Inter-Asia Cultural Studies: Movements

17.1 visual essay
17.1 visual essay



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  »  Issues Contents  2014-11-24 Loyalty and Filiality Park
Loyalty and Filiality Park
CHEN Yingzhen (Translated by CHEN Po-hsi)
Ma Zhengtao stands beside the worktop in the kitchen, looking at the meat stewing in the little white iron pot with slow fire. He is fond of roasted pork shoulder chops stewed with tomatoes, making a small pot of it every couple of days, and soaks the rice in the meat broth that carries the taste of umami and fruit tartness, eating it with the over-stewed meat. The ventilator is humming and buzzing. From time to time, he would take a clean rag, wiping and rubbing the stainless steel worktop next to the stove. Ma Zhengtao is a neat freak. They say that Northeastern Chinese don’t like to takeshowers, but this old Northeasterner particularly loves to take showers. After retiring from his government job due to diabetic condition in 1979, he managed to secure a relatively small loan from a bank through nepotism and bought a timeworn bungalow on an old street in Ho Town. By then, the bungalow was almost twenty years old. Reinforced brickwork, flimsy and worn. Yet itsdetached building and courtyard had taken Ma Zhengtao’s fancy, sparing him the hassle of dealing with his neighbors, and allowing him to lead a solitary life.
      However, even for such adecrepit house, Ma Zhengtao basically did not refurbish it other than having it thoroughly cleaned and repainted. The one thing he didn’t hesitate to do was to tear down the entire shower room at all cost, modifying it into a larger and brand new bathroom with imported ceramic tiles and bathroom fixtures.
      Ma Zhengtao is from the North, with Northerner’s look. Though an octogenarian, he does not appear to be ostensibly senile for his old age. After coming to Taiwan, he has been a bachelor for decades and is used to eating alone. He has an old and square mahogany dining table. Now he puts the small pot of meat stew on the center of the table and begins to eat alone in silence. He is big and tall in stature. Although there are still three seats unoccupied at the dining table, with the sheer size of his body occupying merely one side of the table, it does not seem empty nor lonely under the warm electric light that hangs from above.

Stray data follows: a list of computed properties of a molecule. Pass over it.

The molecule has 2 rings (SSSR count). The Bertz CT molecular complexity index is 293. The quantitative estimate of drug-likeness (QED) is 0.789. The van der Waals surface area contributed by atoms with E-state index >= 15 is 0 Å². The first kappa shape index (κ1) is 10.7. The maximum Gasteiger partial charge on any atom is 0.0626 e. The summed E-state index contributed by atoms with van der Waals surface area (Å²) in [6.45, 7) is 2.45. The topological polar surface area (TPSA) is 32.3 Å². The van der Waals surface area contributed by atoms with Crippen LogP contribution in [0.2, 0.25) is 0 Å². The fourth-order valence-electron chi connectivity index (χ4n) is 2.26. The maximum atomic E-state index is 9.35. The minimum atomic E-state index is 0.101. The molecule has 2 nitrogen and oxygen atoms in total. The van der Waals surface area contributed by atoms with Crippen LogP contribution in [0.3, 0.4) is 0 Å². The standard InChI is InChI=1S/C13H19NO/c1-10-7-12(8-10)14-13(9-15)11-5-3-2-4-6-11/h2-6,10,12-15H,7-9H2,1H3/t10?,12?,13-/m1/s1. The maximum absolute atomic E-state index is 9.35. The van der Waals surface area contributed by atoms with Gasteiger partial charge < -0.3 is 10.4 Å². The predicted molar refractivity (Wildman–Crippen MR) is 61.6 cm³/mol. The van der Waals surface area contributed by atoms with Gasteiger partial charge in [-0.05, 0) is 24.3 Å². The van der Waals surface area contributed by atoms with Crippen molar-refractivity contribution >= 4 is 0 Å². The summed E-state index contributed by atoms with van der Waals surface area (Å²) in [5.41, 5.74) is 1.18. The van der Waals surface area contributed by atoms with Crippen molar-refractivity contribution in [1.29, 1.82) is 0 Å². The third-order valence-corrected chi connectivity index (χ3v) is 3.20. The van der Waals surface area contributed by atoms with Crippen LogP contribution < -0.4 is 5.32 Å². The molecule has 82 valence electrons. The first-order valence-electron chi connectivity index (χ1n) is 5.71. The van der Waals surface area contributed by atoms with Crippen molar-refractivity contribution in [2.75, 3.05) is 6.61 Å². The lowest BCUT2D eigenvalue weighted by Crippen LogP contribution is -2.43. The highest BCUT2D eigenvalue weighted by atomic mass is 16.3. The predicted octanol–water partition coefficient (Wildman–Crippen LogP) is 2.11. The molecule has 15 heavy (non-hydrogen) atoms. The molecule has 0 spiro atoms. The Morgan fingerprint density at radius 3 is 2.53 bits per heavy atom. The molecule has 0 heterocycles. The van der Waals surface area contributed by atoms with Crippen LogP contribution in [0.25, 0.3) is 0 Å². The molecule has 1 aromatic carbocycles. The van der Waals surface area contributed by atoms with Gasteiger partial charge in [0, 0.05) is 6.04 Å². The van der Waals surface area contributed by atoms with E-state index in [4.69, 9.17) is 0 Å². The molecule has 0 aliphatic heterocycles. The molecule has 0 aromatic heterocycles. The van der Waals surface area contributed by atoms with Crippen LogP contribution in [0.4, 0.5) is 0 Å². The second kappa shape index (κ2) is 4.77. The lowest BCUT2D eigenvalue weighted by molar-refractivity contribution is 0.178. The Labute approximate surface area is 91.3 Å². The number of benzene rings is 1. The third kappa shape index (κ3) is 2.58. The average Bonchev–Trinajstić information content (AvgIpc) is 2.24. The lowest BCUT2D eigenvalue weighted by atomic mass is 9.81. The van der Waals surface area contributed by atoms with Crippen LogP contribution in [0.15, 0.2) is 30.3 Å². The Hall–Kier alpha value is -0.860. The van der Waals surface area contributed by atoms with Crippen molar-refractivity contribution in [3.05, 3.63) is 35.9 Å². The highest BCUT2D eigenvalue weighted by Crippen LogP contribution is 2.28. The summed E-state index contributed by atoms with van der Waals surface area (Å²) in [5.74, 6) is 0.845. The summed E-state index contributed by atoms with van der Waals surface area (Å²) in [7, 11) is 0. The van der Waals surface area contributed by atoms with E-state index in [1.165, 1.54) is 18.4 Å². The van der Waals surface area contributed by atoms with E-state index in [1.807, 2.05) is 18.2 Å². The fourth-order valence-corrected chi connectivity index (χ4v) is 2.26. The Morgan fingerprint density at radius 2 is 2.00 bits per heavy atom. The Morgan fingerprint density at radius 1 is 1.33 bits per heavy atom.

Author’s biography
Chen Yongshan [陳永善] was born in 1937 in Taiwan. Chen Yingzhen [陳映真] is his literary pen name, whereas the pen name Xu Nan-cun [許南村] is mainly used for his review articles. He started writing literary works in 1959, and was incarcerated for seven years since 1968. After his release from prison, he continued writing and involved himself in various leftist social practices. His writings and deeds remain one of the most important resources for leftist thoughts and practices in Taiwan.
Translator’s biography
Chen Po-hsi is a Ph.D student in East Asian Languages and Literatures at Yale University.

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